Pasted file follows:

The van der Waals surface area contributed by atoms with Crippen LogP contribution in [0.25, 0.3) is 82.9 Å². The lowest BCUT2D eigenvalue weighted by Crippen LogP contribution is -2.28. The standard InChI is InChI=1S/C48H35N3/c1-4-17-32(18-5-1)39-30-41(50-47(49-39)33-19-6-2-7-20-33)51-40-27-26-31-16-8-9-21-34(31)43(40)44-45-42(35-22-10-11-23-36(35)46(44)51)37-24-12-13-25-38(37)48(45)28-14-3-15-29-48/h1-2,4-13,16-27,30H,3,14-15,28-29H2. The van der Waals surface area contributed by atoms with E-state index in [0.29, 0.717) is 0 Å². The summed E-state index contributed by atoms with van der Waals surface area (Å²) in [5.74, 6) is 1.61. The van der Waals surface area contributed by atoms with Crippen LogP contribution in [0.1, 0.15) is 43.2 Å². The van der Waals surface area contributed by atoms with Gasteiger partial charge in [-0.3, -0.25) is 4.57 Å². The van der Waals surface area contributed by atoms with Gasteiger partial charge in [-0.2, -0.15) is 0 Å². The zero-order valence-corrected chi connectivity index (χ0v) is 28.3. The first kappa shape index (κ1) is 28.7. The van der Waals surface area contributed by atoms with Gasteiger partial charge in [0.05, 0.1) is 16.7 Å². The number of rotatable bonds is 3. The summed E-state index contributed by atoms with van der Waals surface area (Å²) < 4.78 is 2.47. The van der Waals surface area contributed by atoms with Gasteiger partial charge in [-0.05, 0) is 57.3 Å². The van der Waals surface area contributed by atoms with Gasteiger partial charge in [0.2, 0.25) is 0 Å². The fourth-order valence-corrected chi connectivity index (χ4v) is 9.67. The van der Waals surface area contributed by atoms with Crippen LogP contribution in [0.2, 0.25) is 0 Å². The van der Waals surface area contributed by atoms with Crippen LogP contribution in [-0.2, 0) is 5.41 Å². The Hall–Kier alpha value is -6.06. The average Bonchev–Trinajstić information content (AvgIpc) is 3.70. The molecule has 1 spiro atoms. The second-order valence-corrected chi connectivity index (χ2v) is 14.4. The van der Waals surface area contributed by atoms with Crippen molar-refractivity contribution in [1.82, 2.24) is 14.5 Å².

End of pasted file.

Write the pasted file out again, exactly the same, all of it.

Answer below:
The van der Waals surface area contributed by atoms with Crippen LogP contribution in [0.25, 0.3) is 82.9 Å². The lowest BCUT2D eigenvalue weighted by Crippen LogP contribution is -2.28. The standard InChI is InChI=1S/C48H35N3/c1-4-17-32(18-5-1)39-30-41(50-47(49-39)33-19-6-2-7-20-33)51-40-27-26-31-16-8-9-21-34(31)43(40)44-45-42(35-22-10-11-23-36(35)46(44)51)37-24-12-13-25-38(37)48(45)28-14-3-15-29-48/h1-2,4-13,16-27,30H,3,14-15,28-29H2. The van der Waals surface area contributed by atoms with E-state index in [0.29, 0.717) is 0 Å². The summed E-state index contributed by atoms with van der Waals surface area (Å²) in [5.74, 6) is 1.61. The van der Waals surface area contributed by atoms with Crippen LogP contribution in [0.1, 0.15) is 43.2 Å². The van der Waals surface area contributed by atoms with Gasteiger partial charge in [-0.3, -0.25) is 4.57 Å². The van der Waals surface area contributed by atoms with Gasteiger partial charge in [-0.2, -0.15) is 0 Å². The zero-order valence-corrected chi connectivity index (χ0v) is 28.3. The first kappa shape index (κ1) is 28.7. The van der Waals surface area contributed by atoms with Gasteiger partial charge in [0.05, 0.1) is 16.7 Å². The number of rotatable bonds is 3. The summed E-state index contributed by atoms with van der Waals surface area (Å²) < 4.78 is 2.47. The van der Waals surface area contributed by atoms with Gasteiger partial charge in [-0.05, 0) is 57.3 Å². The van der Waals surface area contributed by atoms with Gasteiger partial charge in [0.2, 0.25) is 0 Å². The fourth-order valence-corrected chi connectivity index (χ4v) is 9.67. The van der Waals surface area contributed by atoms with Crippen LogP contribution in [0.2, 0.25) is 0 Å². The van der Waals surface area contributed by atoms with Crippen LogP contribution in [-0.2, 0) is 5.41 Å². The Hall–Kier alpha value is -6.06. The average Bonchev–Trinajstić information content (AvgIpc) is 3.70. The molecule has 1 spiro atoms. The second-order valence-corrected chi connectivity index (χ2v) is 14.4. The van der Waals surface area contributed by atoms with Crippen molar-refractivity contribution in [1.82, 2.24) is 14.5 Å².